That Was Awkward: Don't You See That Glass Door?

I am convinced that whoever invented the glass door fully intended to torture innocent people through his or her ridiculous contraption. Some people may argue that glass doors are great because they enable us to view the beautiful nature around us without allowing bugs or uncomfortable temperatures into our homes. However, I would like to rationally point out that windows exist for that exact purpose. Thus, the glass door is simply a deceptive trap designed to injure innocent yet somewhat aloof human beings, both physically and emotionally. While you may think my theory on the origin of glass doors extreme, I challenge you to name one person who has never walked into or witnessed someone walk into a glass door. We’ve all done it, and it is both painful and humiliating. More importantly, it is sufficiently awkward. I’m sure most of my dear readers can remember a day back in their early childhood when, in anticipation of prancing through the ever-entertaining backyard sprinklers on a gloriously sunny summer’s afternoon, they ran through what they believed to be the space of an open door, only to smash face-first into a deceivingly clean glass door. In the aftermath of such an event, my readers in their youth probably bravely stifled their anticipatory tears and played the incident off as “no biggie” in an effort to prevent an ordeal from bystanders.

While most people, generally upon the age of puberty, learn to better decipher between open and glass doors, others do not. I am one of said others. I am in my third year of college, and three weeks ago I publically walked into a glass door. I was at the gym and had just finished jamming out to Thomas Rhett and Lee Brice on the dual arc trainer. I decided to switch to some soothing and reflective TSwift and hit the yoga mats for some much-needed stretching. Keep in mind that I was completely sober as it was the middle of the afternoon, and I was not distracted by technology because there was no cell phone service in this gym. I approached the glass wall that separated the yoga studio from the cardio machines, and almost walked through the entrance in the middle of the wall, when I realized that I had left my water bottle on the arc trainer. I sighed, turned around to retrieve my water bottle, and determinedly walked right back to the yoga studio and through the entrance. Or what I thought was the entrance.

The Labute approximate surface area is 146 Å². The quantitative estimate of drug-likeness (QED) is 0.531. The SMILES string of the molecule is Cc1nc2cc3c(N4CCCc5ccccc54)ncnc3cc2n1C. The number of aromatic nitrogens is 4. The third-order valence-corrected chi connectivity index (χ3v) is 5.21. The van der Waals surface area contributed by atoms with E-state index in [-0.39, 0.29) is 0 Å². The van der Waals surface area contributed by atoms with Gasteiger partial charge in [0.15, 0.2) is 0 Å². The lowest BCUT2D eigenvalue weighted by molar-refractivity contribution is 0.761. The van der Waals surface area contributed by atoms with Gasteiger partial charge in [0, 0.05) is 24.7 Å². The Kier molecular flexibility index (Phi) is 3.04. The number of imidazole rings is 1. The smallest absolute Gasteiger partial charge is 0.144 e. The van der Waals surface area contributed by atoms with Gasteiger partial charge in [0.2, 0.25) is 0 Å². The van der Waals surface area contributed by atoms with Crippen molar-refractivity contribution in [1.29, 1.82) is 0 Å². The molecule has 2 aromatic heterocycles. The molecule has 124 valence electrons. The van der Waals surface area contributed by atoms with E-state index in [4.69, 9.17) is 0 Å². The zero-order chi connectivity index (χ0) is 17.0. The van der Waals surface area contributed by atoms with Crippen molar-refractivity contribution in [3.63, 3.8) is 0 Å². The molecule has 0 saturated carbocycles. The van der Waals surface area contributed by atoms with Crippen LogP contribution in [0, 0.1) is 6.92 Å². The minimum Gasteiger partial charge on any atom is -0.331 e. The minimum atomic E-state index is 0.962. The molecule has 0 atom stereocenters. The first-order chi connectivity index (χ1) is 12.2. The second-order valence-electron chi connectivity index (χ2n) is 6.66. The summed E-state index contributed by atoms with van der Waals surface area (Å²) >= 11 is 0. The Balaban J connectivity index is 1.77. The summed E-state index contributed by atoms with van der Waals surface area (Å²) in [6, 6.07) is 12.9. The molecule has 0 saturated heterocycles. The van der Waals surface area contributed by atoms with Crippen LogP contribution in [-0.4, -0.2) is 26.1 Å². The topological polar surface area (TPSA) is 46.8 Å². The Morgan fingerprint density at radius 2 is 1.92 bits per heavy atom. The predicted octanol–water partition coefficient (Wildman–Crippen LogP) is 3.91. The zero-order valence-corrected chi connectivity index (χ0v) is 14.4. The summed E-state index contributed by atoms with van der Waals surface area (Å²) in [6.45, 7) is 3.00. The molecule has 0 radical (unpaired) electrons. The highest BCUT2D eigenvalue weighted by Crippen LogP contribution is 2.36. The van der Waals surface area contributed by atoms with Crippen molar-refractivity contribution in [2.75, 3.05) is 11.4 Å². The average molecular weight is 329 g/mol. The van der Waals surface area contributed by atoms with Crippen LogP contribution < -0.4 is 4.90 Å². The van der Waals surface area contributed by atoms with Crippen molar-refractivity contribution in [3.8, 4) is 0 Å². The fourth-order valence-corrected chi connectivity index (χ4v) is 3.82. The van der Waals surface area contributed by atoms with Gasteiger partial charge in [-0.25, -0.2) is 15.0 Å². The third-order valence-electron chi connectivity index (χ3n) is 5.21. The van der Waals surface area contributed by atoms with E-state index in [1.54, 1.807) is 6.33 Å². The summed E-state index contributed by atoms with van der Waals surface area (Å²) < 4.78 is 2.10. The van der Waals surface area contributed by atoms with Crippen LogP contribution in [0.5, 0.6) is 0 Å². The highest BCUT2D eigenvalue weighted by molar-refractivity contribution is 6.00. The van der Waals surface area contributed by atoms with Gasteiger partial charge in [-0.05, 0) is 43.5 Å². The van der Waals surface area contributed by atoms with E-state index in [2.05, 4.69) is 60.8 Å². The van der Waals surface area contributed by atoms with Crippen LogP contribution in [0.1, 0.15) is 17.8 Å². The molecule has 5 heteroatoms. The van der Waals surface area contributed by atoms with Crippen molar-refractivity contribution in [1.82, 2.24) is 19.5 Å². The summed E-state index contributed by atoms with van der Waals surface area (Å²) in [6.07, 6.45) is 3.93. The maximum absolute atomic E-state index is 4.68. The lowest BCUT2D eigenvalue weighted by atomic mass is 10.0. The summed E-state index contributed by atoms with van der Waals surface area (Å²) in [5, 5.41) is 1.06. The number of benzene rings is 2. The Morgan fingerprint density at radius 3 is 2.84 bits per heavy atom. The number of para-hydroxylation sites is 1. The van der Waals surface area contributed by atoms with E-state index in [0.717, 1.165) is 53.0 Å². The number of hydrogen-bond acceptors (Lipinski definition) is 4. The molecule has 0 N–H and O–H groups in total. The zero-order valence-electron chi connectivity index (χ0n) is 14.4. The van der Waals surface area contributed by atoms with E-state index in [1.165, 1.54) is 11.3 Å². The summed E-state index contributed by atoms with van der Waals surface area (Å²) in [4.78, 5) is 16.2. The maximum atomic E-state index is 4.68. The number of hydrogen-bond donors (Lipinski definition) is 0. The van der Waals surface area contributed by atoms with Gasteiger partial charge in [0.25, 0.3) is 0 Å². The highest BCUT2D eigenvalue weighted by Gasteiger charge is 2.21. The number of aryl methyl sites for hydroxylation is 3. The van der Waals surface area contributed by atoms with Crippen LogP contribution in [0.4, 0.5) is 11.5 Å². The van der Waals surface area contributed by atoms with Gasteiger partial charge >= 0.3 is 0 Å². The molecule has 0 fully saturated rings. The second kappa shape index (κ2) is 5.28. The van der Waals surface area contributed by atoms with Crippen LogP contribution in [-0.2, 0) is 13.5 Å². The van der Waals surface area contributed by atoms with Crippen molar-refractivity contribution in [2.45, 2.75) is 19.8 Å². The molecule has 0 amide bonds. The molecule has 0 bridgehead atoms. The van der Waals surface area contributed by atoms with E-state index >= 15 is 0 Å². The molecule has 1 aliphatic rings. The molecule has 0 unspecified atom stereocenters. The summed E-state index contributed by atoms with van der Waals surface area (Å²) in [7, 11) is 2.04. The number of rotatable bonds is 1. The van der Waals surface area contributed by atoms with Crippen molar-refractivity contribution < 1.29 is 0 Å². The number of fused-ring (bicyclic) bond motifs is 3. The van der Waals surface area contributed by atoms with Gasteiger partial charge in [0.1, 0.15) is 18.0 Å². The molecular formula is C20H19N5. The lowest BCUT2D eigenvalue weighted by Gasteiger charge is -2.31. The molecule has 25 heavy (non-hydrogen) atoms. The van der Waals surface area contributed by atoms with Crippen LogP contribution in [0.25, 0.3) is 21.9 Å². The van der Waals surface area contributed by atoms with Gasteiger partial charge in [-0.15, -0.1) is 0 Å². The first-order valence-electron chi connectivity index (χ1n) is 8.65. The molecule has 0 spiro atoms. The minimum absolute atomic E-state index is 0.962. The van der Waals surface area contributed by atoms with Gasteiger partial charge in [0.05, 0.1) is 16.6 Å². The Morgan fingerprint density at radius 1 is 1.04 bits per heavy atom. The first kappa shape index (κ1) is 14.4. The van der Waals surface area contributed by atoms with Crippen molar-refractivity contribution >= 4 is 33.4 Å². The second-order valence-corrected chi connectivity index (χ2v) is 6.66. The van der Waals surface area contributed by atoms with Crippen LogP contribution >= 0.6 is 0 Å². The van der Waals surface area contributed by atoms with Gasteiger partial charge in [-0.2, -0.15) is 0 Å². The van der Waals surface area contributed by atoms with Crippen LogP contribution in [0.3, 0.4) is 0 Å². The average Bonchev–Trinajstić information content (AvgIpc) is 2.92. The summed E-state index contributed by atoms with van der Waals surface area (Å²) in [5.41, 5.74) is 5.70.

I heard a loud smash as my face collided with the glass wall that I suppose had suddenly appeared out of thin air. Have you ever been sitting in a classroom when a bird in flight suddenly smashed against a window and created a loud crashing noise? Well, in this case I was a 5’6’’ and approximately 130 lb bird. The worst part was, the second my face ricocheted off the wall, I immediately heard a deep male voice behind me say, “OH MY GOD are you okay?!” and I released all hope of there being no witnesses to my accident. Looking back, I wish I had simply giggled endearingly, shot the man a charming smile over my shoulder and said “Oh my gosh, I’m so embarrassed, but not hurt! Thanks for asking.” Instead, as my eyes began to burn and my nose started throbbing uncontrollably, I screamed a very loud and very unattractive curse word, and then ran into the yoga studio with my hand over my nose in an attempt to avoid an even longer awkward encounter with my sole witness. When I later returned to the scene to show my friends how dangerous the glass wall was, and how I was simply a victim of negligence toward gym-goers, I realized that the name of the gym was inscribed in big, black letters on the wall, right about where my face came into contact with it. Thus, I found myself in yet another awkward predicament. I still feel that glass doors, with or without inscriptions, should cease to exist. It is all too common for people to walk straight into them and receive both physical and emotional scars that may never heal. Luckily, I have enough confidence to laugh about my experience now, but I will forever remember the incident and look back on it while thinking to myself: That was awkward. I also firmly believe that the incident was a sign that no good comes from going to the gym and that I should have been eating a pizza instead.